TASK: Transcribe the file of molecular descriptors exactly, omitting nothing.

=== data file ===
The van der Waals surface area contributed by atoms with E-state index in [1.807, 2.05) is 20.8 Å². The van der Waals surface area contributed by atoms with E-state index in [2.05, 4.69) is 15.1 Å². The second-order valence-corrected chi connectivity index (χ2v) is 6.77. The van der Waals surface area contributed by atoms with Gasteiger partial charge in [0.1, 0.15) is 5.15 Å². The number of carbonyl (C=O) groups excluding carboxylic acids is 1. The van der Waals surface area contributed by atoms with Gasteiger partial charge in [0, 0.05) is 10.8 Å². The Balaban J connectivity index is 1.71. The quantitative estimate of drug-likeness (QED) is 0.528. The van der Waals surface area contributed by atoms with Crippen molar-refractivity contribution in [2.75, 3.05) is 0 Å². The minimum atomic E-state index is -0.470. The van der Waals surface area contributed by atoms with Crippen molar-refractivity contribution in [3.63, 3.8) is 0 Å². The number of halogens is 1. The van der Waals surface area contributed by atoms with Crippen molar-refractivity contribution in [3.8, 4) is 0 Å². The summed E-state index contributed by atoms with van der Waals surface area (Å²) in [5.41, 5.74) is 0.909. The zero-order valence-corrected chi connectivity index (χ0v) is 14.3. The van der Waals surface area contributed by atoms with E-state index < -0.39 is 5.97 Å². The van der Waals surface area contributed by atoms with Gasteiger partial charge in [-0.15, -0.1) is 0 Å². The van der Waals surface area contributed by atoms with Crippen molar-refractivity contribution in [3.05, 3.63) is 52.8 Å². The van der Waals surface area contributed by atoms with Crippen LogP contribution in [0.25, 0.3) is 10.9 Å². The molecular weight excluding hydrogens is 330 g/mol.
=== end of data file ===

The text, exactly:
The van der Waals surface area contributed by atoms with E-state index in [1.807, 2.05) is 20.8 Å². The van der Waals surface area contributed by atoms with E-state index in [2.05, 4.69) is 15.1 Å². The second-order valence-corrected chi connectivity index (χ2v) is 6.77. The van der Waals surface area contributed by atoms with Gasteiger partial charge in [0.1, 0.15) is 5.15 Å². The number of carbonyl (C=O) groups excluding carboxylic acids is 1. The van der Waals surface area contributed by atoms with Gasteiger partial charge in [0, 0.05) is 10.8 Å². The Balaban J connectivity index is 1.71. The quantitative estimate of drug-likeness (QED) is 0.528. The van der Waals surface area contributed by atoms with Crippen molar-refractivity contribution in [2.75, 3.05) is 0 Å². The minimum atomic E-state index is -0.470. The van der Waals surface area contributed by atoms with Crippen molar-refractivity contribution in [3.63, 3.8) is 0 Å². The number of halogens is 1. The van der Waals surface area contributed by atoms with Crippen molar-refractivity contribution in [3.8, 4) is 0 Å². The summed E-state index contributed by atoms with van der Waals surface area (Å²) in [5.41, 5.74) is 0.909. The zero-order valence-corrected chi connectivity index (χ0v) is 14.3. The van der Waals surface area contributed by atoms with E-state index < -0.39 is 5.97 Å². The van der Waals surface area contributed by atoms with Gasteiger partial charge in [-0.15, -0.1) is 0 Å². The van der Waals surface area contributed by atoms with Crippen molar-refractivity contribution in [3.05, 3.63) is 52.8 Å². The van der Waals surface area contributed by atoms with Crippen LogP contribution in [0.25, 0.3) is 10.9 Å². The molecular weight excluding hydrogens is 330 g/mol.